On January 2, according to China’s Ministry of Commerce web site message, a commerce ministry spokesman 2 is the New York stock exchange to three Chinese companies from nyse delisting speaking, said this kind of abuse of national security, the use of state power on the practice of Chinese enterprises do not conform to the market rules, against market logic, not only damage the legitimate rights and interests of Chinese enterprises, also harm the interests of investors from all over the world, including America, would seriously weaken confidence in the U.S. capital markets.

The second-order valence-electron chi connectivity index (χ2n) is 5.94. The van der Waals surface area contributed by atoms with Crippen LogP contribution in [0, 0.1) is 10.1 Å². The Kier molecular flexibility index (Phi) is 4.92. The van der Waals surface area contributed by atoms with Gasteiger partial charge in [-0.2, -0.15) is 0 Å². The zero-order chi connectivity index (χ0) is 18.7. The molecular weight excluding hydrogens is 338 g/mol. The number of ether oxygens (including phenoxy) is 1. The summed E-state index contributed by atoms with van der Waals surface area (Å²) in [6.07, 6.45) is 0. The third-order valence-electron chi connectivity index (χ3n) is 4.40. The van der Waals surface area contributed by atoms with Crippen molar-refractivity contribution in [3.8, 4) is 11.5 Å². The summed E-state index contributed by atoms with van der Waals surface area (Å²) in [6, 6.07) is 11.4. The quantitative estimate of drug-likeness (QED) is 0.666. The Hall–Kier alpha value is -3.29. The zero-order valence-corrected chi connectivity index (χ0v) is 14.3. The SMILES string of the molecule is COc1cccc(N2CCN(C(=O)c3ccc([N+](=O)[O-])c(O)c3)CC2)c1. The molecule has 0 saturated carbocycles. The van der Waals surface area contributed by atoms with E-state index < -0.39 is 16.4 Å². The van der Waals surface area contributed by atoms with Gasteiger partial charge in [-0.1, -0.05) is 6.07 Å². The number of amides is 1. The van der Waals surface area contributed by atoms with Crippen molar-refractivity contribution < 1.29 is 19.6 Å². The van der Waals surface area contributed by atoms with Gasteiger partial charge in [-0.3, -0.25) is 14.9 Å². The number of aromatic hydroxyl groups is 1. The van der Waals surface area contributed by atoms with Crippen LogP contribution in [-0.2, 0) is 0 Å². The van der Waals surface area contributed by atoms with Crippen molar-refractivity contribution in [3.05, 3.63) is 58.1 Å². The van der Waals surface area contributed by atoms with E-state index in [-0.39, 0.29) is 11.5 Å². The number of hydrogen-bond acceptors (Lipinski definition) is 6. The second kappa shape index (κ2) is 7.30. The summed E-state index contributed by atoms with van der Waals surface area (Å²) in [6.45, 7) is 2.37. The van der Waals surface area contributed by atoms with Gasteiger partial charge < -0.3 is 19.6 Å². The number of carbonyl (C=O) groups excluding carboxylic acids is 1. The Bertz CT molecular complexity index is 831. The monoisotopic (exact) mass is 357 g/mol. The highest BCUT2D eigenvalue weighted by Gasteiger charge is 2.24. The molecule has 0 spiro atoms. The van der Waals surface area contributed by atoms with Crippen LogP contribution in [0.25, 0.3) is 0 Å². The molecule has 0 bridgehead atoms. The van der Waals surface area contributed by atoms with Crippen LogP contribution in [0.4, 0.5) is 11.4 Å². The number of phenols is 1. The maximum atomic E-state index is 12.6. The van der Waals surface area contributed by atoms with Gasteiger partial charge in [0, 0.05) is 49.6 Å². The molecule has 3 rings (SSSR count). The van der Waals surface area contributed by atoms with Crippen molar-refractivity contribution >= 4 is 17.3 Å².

The Spokesperson of the Ministry of Commerce stressed that China opposes the US move to misuse national security to include Chinese enterprises in the so-called “Communist Party of China Military Companies” list and will take necessary measures to resolutely safeguard the legitimate rights and interests of Chinese enterprises. “At the same time, we hope that the United States and China will work together to create a fair, stable and predictable business environment for businesses and investors of the two countries and bring bilateral economic and trade relations back to the right track at an early date,” the ministry spokesman said.